The analogy with an individual person's history is exact. For example, patients come to therapy with a narrative of their past life, chronicling their experiences with parents, their education, their friendships, loves, passions, conflicts, etc. But as a psychologist, I am not so much interested in this horizontal narrative as I am of evidence of influences coming from a vertical dimension called the unconscious. All along, their lives have been shadowed by this unconscious, which has continuously created, shaped, sabotaged, or prevented events in the horizontal, even (or especially) if they have been completely unaware of it. Some lucky people are also aware of a higher vertical influence that has been influencing and guiding their life “from above.”
In fact, the great discovery common to all religions is the existence of a vertical influence operating both personally and collectively, this one coming from a “higher” dimension rather than from the unconscious below. It is what the Book of Genesis refers to in mythological terms when it says that man was created in God’s image (in that we are “mirrors” of the One who exists outside horizontal time), or in the Gospels, where John the Baptist bears witness to the (vertical) light--when the spirit “descended like a dove” on Jesus. In fact, the figure of Jesus is regarded as the essence of the vertical energies deposited into horizontal time, or the “word made flesh.” What is salvation history but the attempt to look for the meaning of History in light of its ultimate vertical perspective, the “exclamation point” or (eschclamation point) at the end (or top)?
Time for human beings is not the mere abstract duration of physics, but the very substance of our being, the “form of inner sense," as Kant put it. The soul is a mysterious point of potential freedom in space, while the human species is engaged in a sprint toward the realization of this freedom in historical time. History is really only one great cosmic event: the attempt to become conscious and return to God, opposed at every step by deterministic forces on the horizontal plane and by lower, anti-Divine ones on the vertical.
The time allotted to us is analogous to the shutter of a camera; it opens with our birth, allowing in the small amount of light we must work with before it closes and the universe vanishes. With that light we must enter our “dark room” and develop our conception of existence--what we are, why we are here, and what is our relationship to the whole. There are pneumagraphs laying around that others have left behind--scripture, books, images and institutions. Some of them were successful in capturing the Light, others only darkness visible.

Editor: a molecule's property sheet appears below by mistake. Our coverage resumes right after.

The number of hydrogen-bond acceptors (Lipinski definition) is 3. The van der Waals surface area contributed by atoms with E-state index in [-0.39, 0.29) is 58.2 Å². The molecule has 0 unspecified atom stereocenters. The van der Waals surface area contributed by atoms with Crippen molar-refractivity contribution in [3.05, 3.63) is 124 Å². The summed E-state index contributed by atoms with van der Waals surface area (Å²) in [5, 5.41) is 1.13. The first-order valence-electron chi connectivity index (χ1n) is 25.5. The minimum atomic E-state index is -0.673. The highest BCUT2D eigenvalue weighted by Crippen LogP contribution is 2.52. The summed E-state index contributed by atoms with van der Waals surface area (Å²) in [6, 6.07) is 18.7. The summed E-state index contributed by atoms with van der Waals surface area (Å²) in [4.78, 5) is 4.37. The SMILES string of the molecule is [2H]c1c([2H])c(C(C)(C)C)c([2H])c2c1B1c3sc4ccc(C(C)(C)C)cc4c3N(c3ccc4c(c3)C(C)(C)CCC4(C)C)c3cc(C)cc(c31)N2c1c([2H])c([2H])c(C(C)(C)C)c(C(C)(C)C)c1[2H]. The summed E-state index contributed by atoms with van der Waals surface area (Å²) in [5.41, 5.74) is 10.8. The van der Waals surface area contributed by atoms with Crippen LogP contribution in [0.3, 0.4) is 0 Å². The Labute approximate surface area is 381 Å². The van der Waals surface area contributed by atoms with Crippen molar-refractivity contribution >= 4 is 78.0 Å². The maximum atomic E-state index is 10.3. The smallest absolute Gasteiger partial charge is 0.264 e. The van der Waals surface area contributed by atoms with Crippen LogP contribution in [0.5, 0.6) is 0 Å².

There is so little time, but time is literally all we have: we must work while it is day, for the night cometh, when no man can work. Saying you have no time is logically equivalent to saying that you have no life, light or freedom. If you are not free, then your time really is nothing more than duration. And if you have no light, you are free in the illusory way that an animal is--free to be led horizontally by your instincts and learned behaviors.
Time. Freedom. Light. If you don’t have one, you really don’t have the others either. Your life is history.
You and I are told we must choose between a left or a right, but I suggest there is no such thing as a left or right. There is only an up or down. Up to man's age-old dream: the maximum of individual freedom consistent with order, or down to the ant heap of totalitarianism. --Ronald Reagan
The natural course of the world is aging, sickness, and death; this means degeneration. This is not a path, but rather an unconscious gliding down of consciousness into the realm of unknowing, of forgetting, sleep and death. In contrast to this exists a path going in the opposite direction to the “way of the world,” like swimming against the the stream of the world.... Over and against the soporific influence of the world stands the way of awakening. Calls to awaken go forth from age to age originating from powerful Awakened Ones, each of whom is the central point of an awakening impulse, and who teaches the appropriate way, exemplified in himself. --Valentin Tomberg